You can always Tweet me if you have questions.

Hope your Spring 2016 is off to a great start!

-Cheers

Matt

 

 

 

Social Media Book Review: Jab Jab Jab Right Hook by Gary Vaynerchuck

This post may contain affiliate links. Please read my disclosure for details.

Finding great social media books to use as texts in a social media class can be a challenge. The space is constantly changing and there is so much we need to teach our students.

Personally, I’m always looking. That’s why this summer I read Jab, Jab, Jab, Right Hook: How to Tell Your Story in a Noisy Social World by Gary Vaynerchuck. Here are 2 areas where the book excels.

jab jab jab right hook vaynerchuck

1) Emphasis on the “jab”

The jab in this case is your social content that does not aim to sell or promote a product. It is the content that builds the relationship with the audience. The basic premise of this book is that in order to hit your customer with a “right hook” to knock them down (i.e., get them to buy), you have to set them up with a lot of little jabs. It is these jabs – pieces of content that are native to the platform and speaks to the interests of your followers – that get them to pay attention to you. Gary’s argument, then, is that the reason most people get social media wrong is because they try to advertise on social media. Since everyone hates being advertised to, people don’t pay attention. In other words, most people try to take old approaches from other mediums and apply them to social media.

If, on the other hand, organizations provided value to their followers – via jabs – then their followers wouldn’t mind a little sales or promotional message – right hook – every once in a while.

This is an important lesson we are all seeking to teach our students. I’ve often spoken about things like the “80 20” rule. The boxing analogy makes it tangible for the reader – and I think students will easily relate to this.

So the question becomes, how do you create great jabs that customers are happy to take on the chin? It is this question that the book seeks to address. Vaynerchuck addresses this question with chapters on various social media channels with primary focus on Facebook, Tumblr, Twitter, Instagram, and Pinterest.

2) Mini “Case Study” Examples

At the end of each chapter is a long list of specific social media posts from various companies, big and small.  Gary deconstructs each social media posting, which is published in full color so you can see it how it would be on the screen. He explains the pros and cons of the post for that social platform. Also, he provides specific insights on how to improve the post. These detailed examples are great for anyone learning how to create better content. The advice is actionable and supporting reasoning is provided. I learned some great pointers from these sections of the book that I had not considered before. And I believe it has helped me create stronger content for myself. And, I’ve incorporated a few of his points into my lecture.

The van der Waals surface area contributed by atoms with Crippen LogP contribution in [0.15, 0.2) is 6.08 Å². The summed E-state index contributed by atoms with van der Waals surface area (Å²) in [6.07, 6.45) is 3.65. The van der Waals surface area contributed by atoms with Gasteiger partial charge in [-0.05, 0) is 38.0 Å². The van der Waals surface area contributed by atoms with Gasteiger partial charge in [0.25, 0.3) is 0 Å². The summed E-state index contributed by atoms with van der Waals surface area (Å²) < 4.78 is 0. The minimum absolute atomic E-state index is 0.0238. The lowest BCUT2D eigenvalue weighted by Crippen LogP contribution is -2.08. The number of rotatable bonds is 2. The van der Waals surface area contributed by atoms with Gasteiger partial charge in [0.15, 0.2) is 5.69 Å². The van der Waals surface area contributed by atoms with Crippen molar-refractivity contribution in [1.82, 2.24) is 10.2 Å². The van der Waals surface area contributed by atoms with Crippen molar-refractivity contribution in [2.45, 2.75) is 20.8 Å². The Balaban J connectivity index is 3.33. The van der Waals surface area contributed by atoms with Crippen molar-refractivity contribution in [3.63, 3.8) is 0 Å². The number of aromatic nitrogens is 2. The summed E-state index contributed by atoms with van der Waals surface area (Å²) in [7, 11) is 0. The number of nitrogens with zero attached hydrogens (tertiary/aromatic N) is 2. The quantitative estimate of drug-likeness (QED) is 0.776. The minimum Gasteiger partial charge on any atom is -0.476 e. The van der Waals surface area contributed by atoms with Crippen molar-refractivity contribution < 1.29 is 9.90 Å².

These examples along make the book worth a read. They have a great potential to help students learn how to make better content. In other social media books I’ve read or browsed, I have found a dearth of specific, clear, helpful examples to support what the author is seeking to teach. This is where Gary really adds value to the reader. He takes the time to get into specifics on post after post so that the reader isn’t left with just sweeping claims of what to do.

Most students understand how to make social content – since they create it and are around it all of the time. But my experience is that it can be very difficult to teach students how to make better content. I love this book for this reason!

The Verdict: Would I Use This Book In My Social Media Class?

In short, Yes. However, I didn’t adopt the book this semester. The biggest reason is that the due date for submitting our fall readings was during spring semester. I’ve always hated that policy though I understand the need for that much lead time. But, it tends to stifle my ability to find something new that I love and add it (When I’ve tried to throw a book on the syllabus as a required reading that wasn’t available in the bookstore in the past, students have not been too happy). So I added this book as a recommended read on my syllabus.

Of note, Gary has a “I’m not going to sugar coat it for you” style that is a part of his brand.  I mention this because it may not appeal to all readers. But, I can see a lot of students finding this style appealing as opposed to the more staid writing styles that prevail in most texts that make their way into the classroom.

I would not use this book as a standalone. It doesn’t offer a lot in the areas of analytics, for example. It is a book on how to create content – as the title suggests. So, I would suggest coupling it with other books and readings. In short, Jab, Jab, Jab, Right Hook is a useful addition for its emphasis on the hows of creating great content and why the advice provided is effective. It is a worthwhile read for both students, professors, and practitioners.

Books I currently use in my Social Media class:

  1. Likeable Social Media by Kerpen – this is a book I have used for several semesters and love. (there is an update version that I have not yet had time to read – the one linked here – that students have told me they really are enjoying).
  2. Your Brand, The Next Media Company by Brito  – this book is a little more challenging of a read for some students. But it is a great book and my second time using it.

What books do you use for your social media class? I’d love to know!